Sure. Because of the size and scale that were at the beginning and the size and scale we are today, it's disproportionate to I'll just kind of give where it's at today. Today our sweet spot is 20 $30 million per transaction. Our high water mark today is the $77 million transaction we did for the State House roll up of Harborside, Urban, Leaf and one other brand will come to me in a second. The reason people are coming to us is that our ability to be innovative in that transaction is a flagship of that. We had three separate borrower entities, six proverbs in multiple different counties that all had to have a loan closed prior to the roll up. The first 44 million went out in that part to each of them individual as individual borrowers. And then it had to roll up. Real Estate House took them on board, they had to go into another loan and have the proceeds necessary from there. 


 Rob Sechrist
 That's an extremely complicated transaction. Just saying it is one thing to have the process to close. It is where the metal meets the rubber meets road. So that's extremely important. I want to just take a step back for 1 second and also mention that not only can you talk to the sellers for the property and try to negotiate there with us. When we go to 60% loan to cost on a bridge loan. We might be willing to lean in up to another 5% and slightly reduce the equity that you're coming in with the future value of warrants. You're actually selling warrants at the strike price that might be above what your trading price is today. So we do some creative things there. If it warrants, it okay. 


 Josh Wilson
 Out of all the deals you did, take a look at this. Your largest deal to date, $77 million. What did you guys do to celebrate? Because that's a really big milestone. 


 Rob Sechrist
 That's funny. My partners and I have done so many deals in our life, and we kind of laugh at it that it's just one more deal behind us. We didn't do anything to celebrate it. It's just what we do. We did attend the State House celebrating closing party and that was fun and we did attend that. For us, it's just showing up and doing what we do each day. There is not a big even for that. It's just another deal to us. I think that there are other things that we've achieved, getting the investment grade rating and the bond that we celebrate because we know that changes the trajectory of the whole company. 


 Josh Wilson
 How did you celebrate that? 


 Rob Sechrist
 We didn't do anything crazy. We actually spoke and worked on different offices. We have the New York office and people in Miami and Texas and here in California. So we didn't do anything crazy. We're just awesome.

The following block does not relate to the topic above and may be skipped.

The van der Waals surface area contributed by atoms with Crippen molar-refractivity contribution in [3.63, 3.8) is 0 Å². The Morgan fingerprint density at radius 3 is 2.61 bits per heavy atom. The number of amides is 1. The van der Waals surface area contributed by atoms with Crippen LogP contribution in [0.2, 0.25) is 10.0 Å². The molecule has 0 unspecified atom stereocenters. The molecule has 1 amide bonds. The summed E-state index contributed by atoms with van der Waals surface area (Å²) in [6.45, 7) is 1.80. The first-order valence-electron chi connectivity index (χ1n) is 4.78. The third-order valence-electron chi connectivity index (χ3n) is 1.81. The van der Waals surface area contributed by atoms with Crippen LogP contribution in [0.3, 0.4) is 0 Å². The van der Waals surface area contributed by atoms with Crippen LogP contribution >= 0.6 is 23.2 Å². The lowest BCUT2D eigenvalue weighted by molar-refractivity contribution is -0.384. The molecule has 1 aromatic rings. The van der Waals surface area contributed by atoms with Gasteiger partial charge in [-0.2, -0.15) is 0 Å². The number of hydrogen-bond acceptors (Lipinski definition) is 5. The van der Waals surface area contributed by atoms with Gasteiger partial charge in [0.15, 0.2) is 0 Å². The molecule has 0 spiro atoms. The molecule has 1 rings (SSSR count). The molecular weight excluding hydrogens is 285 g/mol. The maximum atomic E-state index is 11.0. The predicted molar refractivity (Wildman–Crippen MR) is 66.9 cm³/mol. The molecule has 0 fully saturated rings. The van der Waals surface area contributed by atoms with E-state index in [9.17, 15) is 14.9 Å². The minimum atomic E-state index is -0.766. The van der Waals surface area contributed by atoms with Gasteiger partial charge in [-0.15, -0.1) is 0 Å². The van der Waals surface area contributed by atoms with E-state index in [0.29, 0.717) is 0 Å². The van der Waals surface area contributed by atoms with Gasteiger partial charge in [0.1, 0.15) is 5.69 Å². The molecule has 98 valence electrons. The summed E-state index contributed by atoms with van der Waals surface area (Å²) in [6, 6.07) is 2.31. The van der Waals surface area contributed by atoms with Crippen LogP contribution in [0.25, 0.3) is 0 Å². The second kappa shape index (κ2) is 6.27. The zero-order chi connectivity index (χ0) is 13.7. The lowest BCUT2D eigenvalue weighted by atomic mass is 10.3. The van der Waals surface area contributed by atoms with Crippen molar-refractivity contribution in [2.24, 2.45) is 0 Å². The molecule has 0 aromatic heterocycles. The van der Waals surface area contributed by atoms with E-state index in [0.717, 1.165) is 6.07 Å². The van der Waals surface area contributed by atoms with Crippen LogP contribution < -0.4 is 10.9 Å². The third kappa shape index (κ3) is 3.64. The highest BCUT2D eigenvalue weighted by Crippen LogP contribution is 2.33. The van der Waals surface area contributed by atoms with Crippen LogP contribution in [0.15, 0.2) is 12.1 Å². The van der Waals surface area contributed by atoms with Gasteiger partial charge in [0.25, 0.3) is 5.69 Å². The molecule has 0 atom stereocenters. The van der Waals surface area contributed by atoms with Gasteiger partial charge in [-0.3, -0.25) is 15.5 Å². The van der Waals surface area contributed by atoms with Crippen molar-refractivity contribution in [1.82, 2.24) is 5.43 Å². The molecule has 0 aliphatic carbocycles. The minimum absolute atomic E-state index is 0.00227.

Josh Wilson
 Just good job, guys. 


 Rob Sechrist
 Right? 


 Josh Wilson
 As a deal guy, you've done a tremendous amount of deals in your life, right? Like, you've been in the game for a while. You're a deal guy, right? You do a big dial, it's like, okay, on to the next one. As a very experienced deal guy, what do you look forward to? Is there a certain milestone or number? What are you excited about? 


 Rob Sechrist
 We're at about 314,000,000 assets under management today. We want to be the first billion dollar fund. Our fund has been sized for that. We have the capacity to go to that. We think that we're going to end around 400 to 500 million this year. We think that we have a good shot of hitting a billion next year. That's going to be a big accomplishment for us and that will be high fiving on it's just those are some milestones. Getting a fund to a billion dollars is not an easy task. You have to continue to switch strategies to get there. With cannabis, those strategies don't even exist. They've all been brand new to get the first quarter of a million or equity that we had. The next 750,000,000 is going to be different types of investors, different types of sizing and so that we know and we've got the path through, so we've mapped that out. 


 Rob Sechrist
 That's something that really we're looking forward to and we're enjoying what we're doing for the country. We've lived down about 4.2 million sqft. We estimate that of the $50 billion real estate asset class, that this is just the real estate. We believe that we've probably built 10% to 15% of the entire US. Market that is capital is flowing through and producing cannabis products. So we're proud of that. I'm proud that I feel that at some point some people are going to use cannabis as an alternative to other drugs or alcohol. And I think that's a benefit. I pray that some people are using cannabis in lieu or about opioids. That to me is a really important thing, and we don't have any metrics on that. The country has such a massive opiate crisis. Anything that can change the trajectory is really important to us. 


 Josh Wilson
 Yeah, I've interviewed probably 1520 cannabis investors or entrepreneurs, and that's something that seems to be having a large impact. Put in a dent in that crisis, the opioid crisis and what's going on in fence and all and such. Super cool when it comes to the plant, right. The cannabis industry, are there any types of or are there any parts of the plant you guys don't touch, like as projects or locations that you won't touch? Give us an idea of what kind of deals you'll do in the cannabis industry. 


 Rob Sechrist